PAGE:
By Carlos Alberto Montaner
One of the unforeseen consequences of globalization is the fight against corruption. I do not know if Lula da Silva realizes, and I do not even know if he is interested in realizing that his current Brazilian nightmares originated in a public orphanage in Milan, Italy, in 1992, when Mario Chiesa, the manager, charged the cleaning company contracted by the institution a small bribe of around 20,000 dollars.
It was the ninth time the poor fellow had to pay. Chiesa’s justification, which is quite possibly true, is that he had to share the money with his bosses. The contractor was wired by the police. Tired of paying bribes, he had complained to the police and had microphones on him. A prosecutor who did not fear the government, Antonio Di Pietro, began to investigate and discovered what all Italians felt, although vaguely – the country was a cesspit. It was rotten from head to toe.
The “Operation Clean Hands” organized by Di Pietro ended with the total destruction of the political structure built after World War II, 1,233 sentenced to jail, 429 acquitted defendants and about 30 suicides of corrupt and not-so-corrupt individuals, desperate because their reputations had been mistreated by the press, which hastened, as always happens, to finish off the wounded by giving them a civil death with a newscast or an editorial pointing at their napes.
The scuffle partially ended when Silvio Berlusconi, sentenced to 7 years, but acquitted on appeal, had the nerve to eliminate by a decree the prison sentence for the crimes of fraud and bribery, typical of the criminal skein unraveled by Di Pietro in what the press called Tangentopolis: the city of bribery. (Tangente is the elegant Italian word for those illegal revenues.)
Now Lula da Silva and almost the entire political structure, to the left and the right of the political spectrum, face prosecutor Sergio Moro, in a plot that links the great Brazilian business community, especially Odebrecht, to the country’s greatest source of corruption, Petrobras, as revealed by the magnificent series The Mechanism, presented by Netflix.
As in the Italian case, Brazilian corruption (and Mexican corruption, and that of almost all of Latin America) permeates society and has become a daily way of living. The most important officials and politicians allocate the big bids to the largest companies for a huge surcharge that they share among themselves, knowing that the citizens will pay it without protesting too much because many will collect their bribes for other illegal businesses.
That attitude is coming to an end everywhere as a consequence of the globalization of the fight against corruption. A phenomenon that expresses itself in the imitation of the heroic behavior of brave members of the judiciary who dare to judge powerful people, as happened in Italy and today happens in Spain, Brazil, Argentina or even Africa, where José Filomeno dos Santos, the son of former Angolan dictator Eduardo dos Santos (1979-2017), has been accused of stealing 500 million dollars from the public treasury.
In fact, it is very convenient that impunity ends. It is not a coincidence that the most developed and prosperous countries in the world are, basically, the most honest, or, at least, those in which there is no impunity. What is the relationship? Regardless of the indignity that these demoralizing behaviors entail, there are at least five key arguments to fight corruption:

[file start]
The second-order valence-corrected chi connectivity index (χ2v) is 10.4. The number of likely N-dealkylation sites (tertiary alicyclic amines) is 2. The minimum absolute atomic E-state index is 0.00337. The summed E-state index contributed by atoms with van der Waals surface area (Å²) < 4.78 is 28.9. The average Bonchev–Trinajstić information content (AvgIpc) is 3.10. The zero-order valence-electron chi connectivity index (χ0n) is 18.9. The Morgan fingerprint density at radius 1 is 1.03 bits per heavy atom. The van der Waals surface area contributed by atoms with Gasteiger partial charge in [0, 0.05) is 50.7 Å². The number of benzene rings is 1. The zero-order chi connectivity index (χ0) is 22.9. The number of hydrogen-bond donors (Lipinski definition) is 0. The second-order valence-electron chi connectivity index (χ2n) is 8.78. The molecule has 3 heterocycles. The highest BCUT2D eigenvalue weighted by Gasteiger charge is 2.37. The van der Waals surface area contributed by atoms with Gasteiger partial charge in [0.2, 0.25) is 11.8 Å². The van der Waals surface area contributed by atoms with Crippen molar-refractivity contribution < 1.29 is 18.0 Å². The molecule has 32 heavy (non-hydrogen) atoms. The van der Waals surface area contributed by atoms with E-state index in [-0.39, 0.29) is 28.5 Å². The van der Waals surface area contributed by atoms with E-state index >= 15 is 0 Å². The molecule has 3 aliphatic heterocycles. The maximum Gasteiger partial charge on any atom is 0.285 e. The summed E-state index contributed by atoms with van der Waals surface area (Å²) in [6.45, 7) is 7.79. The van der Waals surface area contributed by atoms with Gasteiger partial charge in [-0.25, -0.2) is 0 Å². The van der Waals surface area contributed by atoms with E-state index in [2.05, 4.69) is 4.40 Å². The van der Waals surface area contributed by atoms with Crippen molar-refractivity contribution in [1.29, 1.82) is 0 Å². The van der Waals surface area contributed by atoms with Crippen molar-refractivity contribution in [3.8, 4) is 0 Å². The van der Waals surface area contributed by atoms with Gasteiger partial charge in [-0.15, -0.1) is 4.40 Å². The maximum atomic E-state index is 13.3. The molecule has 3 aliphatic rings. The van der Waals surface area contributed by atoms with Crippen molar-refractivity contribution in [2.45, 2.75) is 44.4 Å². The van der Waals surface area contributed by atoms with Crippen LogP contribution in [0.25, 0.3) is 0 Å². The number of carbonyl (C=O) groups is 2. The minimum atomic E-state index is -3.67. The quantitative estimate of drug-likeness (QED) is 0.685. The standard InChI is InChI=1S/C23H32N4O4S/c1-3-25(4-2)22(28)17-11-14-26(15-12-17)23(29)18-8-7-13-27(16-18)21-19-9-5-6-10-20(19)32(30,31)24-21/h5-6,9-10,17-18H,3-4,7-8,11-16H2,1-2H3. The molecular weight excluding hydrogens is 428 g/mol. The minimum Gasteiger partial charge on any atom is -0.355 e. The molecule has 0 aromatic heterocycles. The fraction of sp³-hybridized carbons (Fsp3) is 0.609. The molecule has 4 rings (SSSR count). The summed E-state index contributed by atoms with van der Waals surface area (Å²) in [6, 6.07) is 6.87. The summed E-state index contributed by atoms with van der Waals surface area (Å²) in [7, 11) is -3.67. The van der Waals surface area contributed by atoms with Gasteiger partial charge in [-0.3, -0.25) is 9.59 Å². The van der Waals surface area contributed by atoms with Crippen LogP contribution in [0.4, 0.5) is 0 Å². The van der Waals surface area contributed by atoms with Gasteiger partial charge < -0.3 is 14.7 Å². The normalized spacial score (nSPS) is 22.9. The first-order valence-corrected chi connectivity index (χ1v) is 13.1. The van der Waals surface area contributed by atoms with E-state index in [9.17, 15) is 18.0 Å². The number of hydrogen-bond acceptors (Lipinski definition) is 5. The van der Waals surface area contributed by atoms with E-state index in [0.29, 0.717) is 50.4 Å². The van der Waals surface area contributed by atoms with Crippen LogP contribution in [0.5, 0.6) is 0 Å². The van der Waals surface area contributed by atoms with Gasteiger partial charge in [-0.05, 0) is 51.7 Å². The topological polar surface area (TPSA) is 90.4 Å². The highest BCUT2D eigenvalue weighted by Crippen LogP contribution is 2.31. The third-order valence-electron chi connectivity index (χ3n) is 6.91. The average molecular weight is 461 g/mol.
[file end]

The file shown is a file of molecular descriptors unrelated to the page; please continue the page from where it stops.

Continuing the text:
- First, overpricing makes goods and services outrageously expensive.
- Second, market economy, based on private property, relies on open competition in prices and quality.
- Third, productivity – doing more and more with fewer resources – depends on competition. Without a gradual increase in productivity there is no progress or prosperity.
- Fourth, what would the entrepreneurs strive if the only important thing is the bribery and the relationships to do dirty businesses?
- Fifth, how can one complain about society’s contempt for governments where politicians and officials steal with impunity?
Since the end of the 18th century, the states under the rule of law have been established on the premise that sovereignty relies on citizens, and that all are equal before the law. A ruler cannot become rich illegally and demand that another individual does not sell drugs. All laws must be obeyed or otherwise we suffer the consequences.
Actually, it’s not something new. Globalization is not just a commercial issue. The necktie, the computers, the literary fashions, almost everything, conquer us gradually. Now it’s the turn of corruption. It’s good that Latin American governments realize that it is not a short-lived phenomenon or many politicians and businessmen will end up in prison. Carlos Alberto Montaner is a journalist and writer. Born in 1943 in Cuba and exiled, Montaner is known for his more than 25 books and thousands of articles. PODER magazine estimates that more than six million readers have access to his weekly columns throughout Latin America. He is also a political analyst for CNN en Espanol. In 2012, Foreign Policy magazine named Montaner as one of the fifty most influential intellectuals in the Ibero-American world. His latest book is the novel A Time for Scoundrels. His latest essay is "The President: A Handbook for Voters and the Elected."